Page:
NASA's planet-seeking Kepler space telescope may run out of fuel within several months

NASA's Kepler 'K2' mission has already completed 16 campaigns, and this month entered its 17th.

NASA's planet-seeking Kepler space telescope may run out of fuel within several months
Image courtesy: NASA

New Delhi: NASA's planet-hunting space telescope, Kepler, is nearing its end as it is running low on fuel, NASA has revealed.

Trailing Earth’s orbit at 94 million miles away, Kepler has time and again come up with amazing discoveries, revealing great secrets about our solar system.

Whether it is a new planet, a number of stars – even exploding ones – or a circumbinary planet, Kepler has never failed to disappoint the curious minds of space enthusiasts.

During its nine-year-long flight, Kepler has survived many potential knockouts, from mechanical failures to being blasted by cosmic rays, the space telescope may run out of fuel within several months, says NASA.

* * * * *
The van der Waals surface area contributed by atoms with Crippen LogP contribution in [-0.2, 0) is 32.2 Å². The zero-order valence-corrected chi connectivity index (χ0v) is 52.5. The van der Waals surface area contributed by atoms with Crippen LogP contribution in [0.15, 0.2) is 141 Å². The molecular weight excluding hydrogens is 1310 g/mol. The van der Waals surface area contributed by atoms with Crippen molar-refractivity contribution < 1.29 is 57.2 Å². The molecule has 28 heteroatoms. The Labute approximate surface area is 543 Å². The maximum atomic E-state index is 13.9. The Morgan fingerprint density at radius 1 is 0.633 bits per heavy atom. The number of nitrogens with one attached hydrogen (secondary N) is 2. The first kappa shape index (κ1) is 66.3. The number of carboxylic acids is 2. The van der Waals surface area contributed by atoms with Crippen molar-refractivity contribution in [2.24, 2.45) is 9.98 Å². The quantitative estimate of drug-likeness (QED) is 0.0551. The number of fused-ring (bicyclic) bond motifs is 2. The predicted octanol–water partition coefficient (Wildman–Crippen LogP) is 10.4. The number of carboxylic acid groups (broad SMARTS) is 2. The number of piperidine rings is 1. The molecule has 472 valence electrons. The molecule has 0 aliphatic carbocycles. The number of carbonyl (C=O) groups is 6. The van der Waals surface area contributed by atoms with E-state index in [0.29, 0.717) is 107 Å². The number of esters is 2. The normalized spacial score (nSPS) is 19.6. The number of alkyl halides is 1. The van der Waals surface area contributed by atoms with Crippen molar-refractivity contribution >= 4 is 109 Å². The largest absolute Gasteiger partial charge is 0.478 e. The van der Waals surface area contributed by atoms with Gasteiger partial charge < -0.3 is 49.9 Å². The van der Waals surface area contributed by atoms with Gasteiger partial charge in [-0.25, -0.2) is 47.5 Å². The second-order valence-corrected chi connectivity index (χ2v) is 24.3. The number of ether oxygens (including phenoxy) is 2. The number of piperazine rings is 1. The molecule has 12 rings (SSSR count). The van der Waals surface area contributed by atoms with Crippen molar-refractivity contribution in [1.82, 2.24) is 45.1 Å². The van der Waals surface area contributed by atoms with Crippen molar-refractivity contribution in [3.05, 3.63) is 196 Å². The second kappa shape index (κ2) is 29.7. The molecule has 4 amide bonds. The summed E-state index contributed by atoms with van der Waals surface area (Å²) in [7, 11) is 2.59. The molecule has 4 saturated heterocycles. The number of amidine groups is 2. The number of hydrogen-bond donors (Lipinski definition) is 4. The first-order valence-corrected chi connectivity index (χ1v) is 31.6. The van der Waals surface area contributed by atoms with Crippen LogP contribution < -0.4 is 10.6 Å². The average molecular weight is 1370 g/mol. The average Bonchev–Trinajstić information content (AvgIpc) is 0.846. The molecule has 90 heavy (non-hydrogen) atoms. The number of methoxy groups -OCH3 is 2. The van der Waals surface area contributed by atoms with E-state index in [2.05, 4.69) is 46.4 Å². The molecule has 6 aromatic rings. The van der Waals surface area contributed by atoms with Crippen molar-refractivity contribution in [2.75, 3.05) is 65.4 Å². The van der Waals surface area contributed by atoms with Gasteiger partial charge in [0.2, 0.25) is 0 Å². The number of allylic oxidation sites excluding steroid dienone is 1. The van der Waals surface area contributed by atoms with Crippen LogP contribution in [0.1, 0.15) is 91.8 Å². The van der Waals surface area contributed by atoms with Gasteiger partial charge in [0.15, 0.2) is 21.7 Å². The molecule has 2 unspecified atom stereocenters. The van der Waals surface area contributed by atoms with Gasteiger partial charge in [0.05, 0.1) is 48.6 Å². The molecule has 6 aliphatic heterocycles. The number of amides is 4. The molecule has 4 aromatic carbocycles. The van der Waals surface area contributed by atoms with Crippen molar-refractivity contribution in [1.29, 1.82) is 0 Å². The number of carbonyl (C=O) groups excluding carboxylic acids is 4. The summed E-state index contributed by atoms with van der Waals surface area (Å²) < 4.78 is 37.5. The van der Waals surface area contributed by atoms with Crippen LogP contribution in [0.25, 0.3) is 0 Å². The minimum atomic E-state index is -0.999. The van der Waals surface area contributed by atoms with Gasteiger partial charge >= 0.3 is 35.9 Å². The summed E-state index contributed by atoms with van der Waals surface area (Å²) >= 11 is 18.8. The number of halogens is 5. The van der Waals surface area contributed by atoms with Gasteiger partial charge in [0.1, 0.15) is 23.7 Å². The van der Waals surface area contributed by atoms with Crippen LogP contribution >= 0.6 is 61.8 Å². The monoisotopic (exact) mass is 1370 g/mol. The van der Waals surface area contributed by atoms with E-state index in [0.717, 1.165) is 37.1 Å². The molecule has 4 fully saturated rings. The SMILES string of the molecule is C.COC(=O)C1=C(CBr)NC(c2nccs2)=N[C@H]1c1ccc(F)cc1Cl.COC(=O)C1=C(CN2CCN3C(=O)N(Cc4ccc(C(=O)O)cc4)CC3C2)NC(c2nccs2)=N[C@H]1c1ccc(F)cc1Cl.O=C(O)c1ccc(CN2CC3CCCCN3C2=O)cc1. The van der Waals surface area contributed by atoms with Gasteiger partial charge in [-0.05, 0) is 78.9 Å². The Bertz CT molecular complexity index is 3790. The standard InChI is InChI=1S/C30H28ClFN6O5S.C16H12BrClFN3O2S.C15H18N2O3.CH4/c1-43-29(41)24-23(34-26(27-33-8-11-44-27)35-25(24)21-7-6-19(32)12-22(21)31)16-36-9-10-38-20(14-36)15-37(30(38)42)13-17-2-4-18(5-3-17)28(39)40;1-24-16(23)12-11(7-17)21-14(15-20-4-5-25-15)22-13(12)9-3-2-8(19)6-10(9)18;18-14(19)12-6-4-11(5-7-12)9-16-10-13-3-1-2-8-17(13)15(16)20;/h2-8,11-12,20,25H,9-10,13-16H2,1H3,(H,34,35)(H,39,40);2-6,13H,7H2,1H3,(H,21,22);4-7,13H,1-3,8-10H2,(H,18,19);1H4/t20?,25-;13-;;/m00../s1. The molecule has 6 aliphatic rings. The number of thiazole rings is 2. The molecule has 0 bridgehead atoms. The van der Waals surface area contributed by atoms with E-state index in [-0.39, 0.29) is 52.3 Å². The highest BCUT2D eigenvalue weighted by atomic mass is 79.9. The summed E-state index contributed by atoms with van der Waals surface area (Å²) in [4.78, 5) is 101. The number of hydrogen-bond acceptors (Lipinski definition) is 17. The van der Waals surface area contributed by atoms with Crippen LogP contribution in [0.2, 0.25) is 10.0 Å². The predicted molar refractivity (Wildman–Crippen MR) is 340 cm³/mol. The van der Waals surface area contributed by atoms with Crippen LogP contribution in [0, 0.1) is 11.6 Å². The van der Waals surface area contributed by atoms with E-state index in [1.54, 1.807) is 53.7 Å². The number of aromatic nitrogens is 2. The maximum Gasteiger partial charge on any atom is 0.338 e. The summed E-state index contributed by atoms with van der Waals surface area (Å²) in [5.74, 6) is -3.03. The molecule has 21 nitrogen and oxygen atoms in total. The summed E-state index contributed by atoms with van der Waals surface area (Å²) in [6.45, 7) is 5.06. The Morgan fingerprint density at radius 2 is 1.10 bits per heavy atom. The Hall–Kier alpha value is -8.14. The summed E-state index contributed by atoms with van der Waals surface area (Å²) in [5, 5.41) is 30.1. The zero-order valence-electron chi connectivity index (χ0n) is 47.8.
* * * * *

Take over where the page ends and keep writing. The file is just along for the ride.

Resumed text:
In 2013, Kepler’s primary mission ended when a second reaction wheel broke, rendering it unable to hold its gaze steady at the original field of view.

Using the pressure of sunlight to maintain its pointing, the spacecraft was given a new lease on life and was reborn as 'K2'.

The extended mission requires the spacecraft to shift its field of view to new portions of the sky roughly every three months in what we refer to as a “campaign.”

According to NASA, the Kepler team initially estimated that the K2 mission could conduct 10 campaigns with the remaining fuel. It turns out they were overly conservative. The mission has already completed 16 campaigns, and this month entered its 17th.

The Kepler team, in the meantime, is planning to collect as much science data as possible in its remaining time and beam it back to Earth before the loss of the fuel-powered thrusters means that we can't aim the spacecraft for data transfer. Plans have also been made to take some final calibration data with the last bit of fuel, if the opportunity presents itself.

Kepler is currently being monitored for warning signs of low fuel, such as a drop in the fuel tank’s pressure and changes in the performance of the thrusters.

However, without a gas gauge, the team can only have an estimate – not precise knowledge. Taking these measurements will help decide how long the team can comfortably keep collecting scientific data, NASA reported.